for all to use and contribute to. Since its inception, the community > has
steadily added new methods in the areas of mathematics, > statistics,
machine learning, and data transformation. The current > library includes
over 30 principle algorithms as well as many > additional operators and
utility functions. > > The methods in MADlib are designed both for in- or
out-of-core > execution, and for the shared-nothing, scale-out parallelism
offered > by modern parallel database engines, ensuring that computation is
done > close to the data. The core functionality is written in declarative
> SQL statements, which orchestrate data movement to and from disk, and >
across networked machines. Single-node inner loops take advantage of > SQL
extensibility to call out to high performance math libraries in >
user-defined scalar and aggregate functions. At the highest level, > tasks
that require iteration and/or structure definition are coded in > Python
driver routines, which are used only to kick off the data-rich >
computations that happen within the database engine. > > The first
platforms supported by MADlib were Greenplum Database and > PostgreSQL.
With the development of HAWQ SQL-on-Hadoop technology by > Pivotal, MADlib
offers a way to perform predictive analytics on very > large data sets
stored on a Hadoop cluster. > > Today, MADlib is in active development and
is deployed on a wide > variety of industry and academic projects across
many different > verticals. > > == Rationale == > Enterprises today are
seeing the value of landing very large > quantities of data in Hadoop
clusters with the goal improving their > products and processes. With the
proliferation of increasingly > sophisticated SQL-on-Hadoop technologies
such as HAWQ, analysts can > use the familiar SQL language to query this
data at scale. This > effectively opens the door to Hadoop in the
enterprise. > > Adding SQL-based predictive analytics like MADlib to the
equation > enables organizations to reason across large data sets without >
resorting to sampling, which has been a traditional approach when >
confronted with scale problems. Operating on all of the data with > MADlib
results in more robust and accurate models. > > Since MADlib is a SQL-based
interface, organizations do not need to > re-train their teams on an
unfamiliar programming language since SQL > skills are ubiquitous in
today's enterprises. > > Given the high velocity of innovation happening in
the underlying > Hadoop ecosystem, any SQL-based predictive analytics
technology that > plays in this ecosystem must be commensurately agile to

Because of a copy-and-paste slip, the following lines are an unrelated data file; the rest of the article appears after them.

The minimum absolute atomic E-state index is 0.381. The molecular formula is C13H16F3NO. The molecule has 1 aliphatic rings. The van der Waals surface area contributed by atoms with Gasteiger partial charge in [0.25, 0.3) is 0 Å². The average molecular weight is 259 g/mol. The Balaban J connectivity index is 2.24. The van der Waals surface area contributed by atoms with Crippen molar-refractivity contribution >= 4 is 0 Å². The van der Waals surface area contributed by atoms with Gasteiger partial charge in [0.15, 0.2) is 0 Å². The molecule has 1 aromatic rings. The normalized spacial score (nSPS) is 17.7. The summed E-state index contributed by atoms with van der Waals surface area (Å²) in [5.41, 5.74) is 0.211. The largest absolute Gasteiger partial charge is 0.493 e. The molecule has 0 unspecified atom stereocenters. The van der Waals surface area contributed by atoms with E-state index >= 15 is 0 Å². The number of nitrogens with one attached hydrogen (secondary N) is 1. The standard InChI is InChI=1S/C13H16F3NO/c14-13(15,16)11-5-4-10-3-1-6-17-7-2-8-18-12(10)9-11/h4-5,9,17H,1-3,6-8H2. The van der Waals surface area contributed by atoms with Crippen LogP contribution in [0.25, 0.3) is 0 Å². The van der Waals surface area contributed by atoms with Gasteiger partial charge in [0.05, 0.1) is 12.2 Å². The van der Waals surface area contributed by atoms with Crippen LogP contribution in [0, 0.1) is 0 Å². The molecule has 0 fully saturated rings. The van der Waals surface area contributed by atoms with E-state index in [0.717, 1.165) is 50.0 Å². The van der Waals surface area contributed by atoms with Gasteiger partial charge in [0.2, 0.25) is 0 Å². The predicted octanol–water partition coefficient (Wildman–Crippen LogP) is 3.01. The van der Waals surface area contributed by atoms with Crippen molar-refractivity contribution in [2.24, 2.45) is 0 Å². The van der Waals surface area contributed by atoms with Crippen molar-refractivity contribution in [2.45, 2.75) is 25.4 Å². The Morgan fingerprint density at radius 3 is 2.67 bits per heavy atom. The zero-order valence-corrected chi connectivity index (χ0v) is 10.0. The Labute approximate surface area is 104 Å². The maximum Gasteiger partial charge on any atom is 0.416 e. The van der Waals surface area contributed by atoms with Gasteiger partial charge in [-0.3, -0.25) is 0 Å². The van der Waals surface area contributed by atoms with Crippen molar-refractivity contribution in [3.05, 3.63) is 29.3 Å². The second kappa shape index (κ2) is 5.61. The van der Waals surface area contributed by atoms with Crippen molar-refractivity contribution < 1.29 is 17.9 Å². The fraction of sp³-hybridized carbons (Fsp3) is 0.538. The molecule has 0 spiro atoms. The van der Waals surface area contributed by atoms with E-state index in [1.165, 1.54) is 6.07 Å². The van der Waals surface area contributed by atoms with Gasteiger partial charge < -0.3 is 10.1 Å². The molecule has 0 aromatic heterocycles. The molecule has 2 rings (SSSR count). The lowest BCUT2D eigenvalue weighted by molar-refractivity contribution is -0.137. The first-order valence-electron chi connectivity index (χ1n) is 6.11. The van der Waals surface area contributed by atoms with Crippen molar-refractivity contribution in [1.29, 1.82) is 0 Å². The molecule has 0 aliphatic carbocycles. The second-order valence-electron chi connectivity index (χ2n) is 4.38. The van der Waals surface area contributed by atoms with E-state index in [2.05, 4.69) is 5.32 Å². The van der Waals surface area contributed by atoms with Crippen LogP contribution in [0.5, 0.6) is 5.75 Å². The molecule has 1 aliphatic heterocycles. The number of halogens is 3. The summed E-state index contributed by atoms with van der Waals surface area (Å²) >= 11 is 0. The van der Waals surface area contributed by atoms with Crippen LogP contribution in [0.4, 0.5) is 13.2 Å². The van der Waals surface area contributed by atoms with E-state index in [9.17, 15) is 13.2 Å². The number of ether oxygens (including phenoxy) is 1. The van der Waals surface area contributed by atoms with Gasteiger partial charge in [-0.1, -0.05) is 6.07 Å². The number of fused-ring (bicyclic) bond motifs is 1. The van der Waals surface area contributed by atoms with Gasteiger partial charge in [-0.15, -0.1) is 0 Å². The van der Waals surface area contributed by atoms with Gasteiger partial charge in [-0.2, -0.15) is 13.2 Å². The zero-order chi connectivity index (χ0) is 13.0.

keep up with > the community. We strongly believe that in the Big Data
space, this > can be optimally achieved through a vibrant, diverse,
self-governed > community collectively innovating around a single codebase
while at > the same time cross-pollinating with various other data
management > communities. Apache Software Foundation is the ideal place to
meet > those ambitious goals. > > == Initial Goals == > Our initial goals
are to bring MADlib into the ASF, transition the > engineering and
governance processes to be in accordance with the > "Apache Way" and foster
a collaborative development model closely > aligned with that of HAWQ. > >
Another important goal is encouraging efforts to port to other > execution
engines. > > The MADlib project will continue developing new functionality
in an > open, community-driven way. We envision accelerating innovation
under > ASF governance, in order to meet the requirements of a wide variety
of > predictive analytics use cases. > > We will also require transitioning
of existing project infrastructure > (source code, JIRA, mailing list) to
the ASF infrastructure. > > == Current Status == > Currently, the project
is available at http://madlib.net/. The > codebase is licensed under the a
2-clause BSD license. Our current > governance model could be described as
a "benevolent dictator" one. As > stated above, the existing MADlib
community feels that closer > alignment with HAWQ community, infrastructure
and the governance model > as it is being proposed to ASF will allow MADlib
project to thrive > much more compared to relative isolation from HAWQ. > >
=== Meritocracy === > Our proposed list of initial committers include the
current MADlib R&D > team at Pivotal and existing active members of the
open source > project. This group will form a base for the broader
community we will > invite to collaborate on the codebase. We intend to
radically expand > the initial developer and user community by running the
project in > accordance with the "Apache Way". Users and new contributors
will be > treated with respect and welcomed. By participating in the
community > and providing quality patches/support that move the project
forward, > they will earn merit. They also will be encouraged to provide
non-code > contributions (documentation, events, community management,
etc.) and > will gain merit for doing so. Those with a proven support and
quality > track record will be encouraged to become committers. > > ===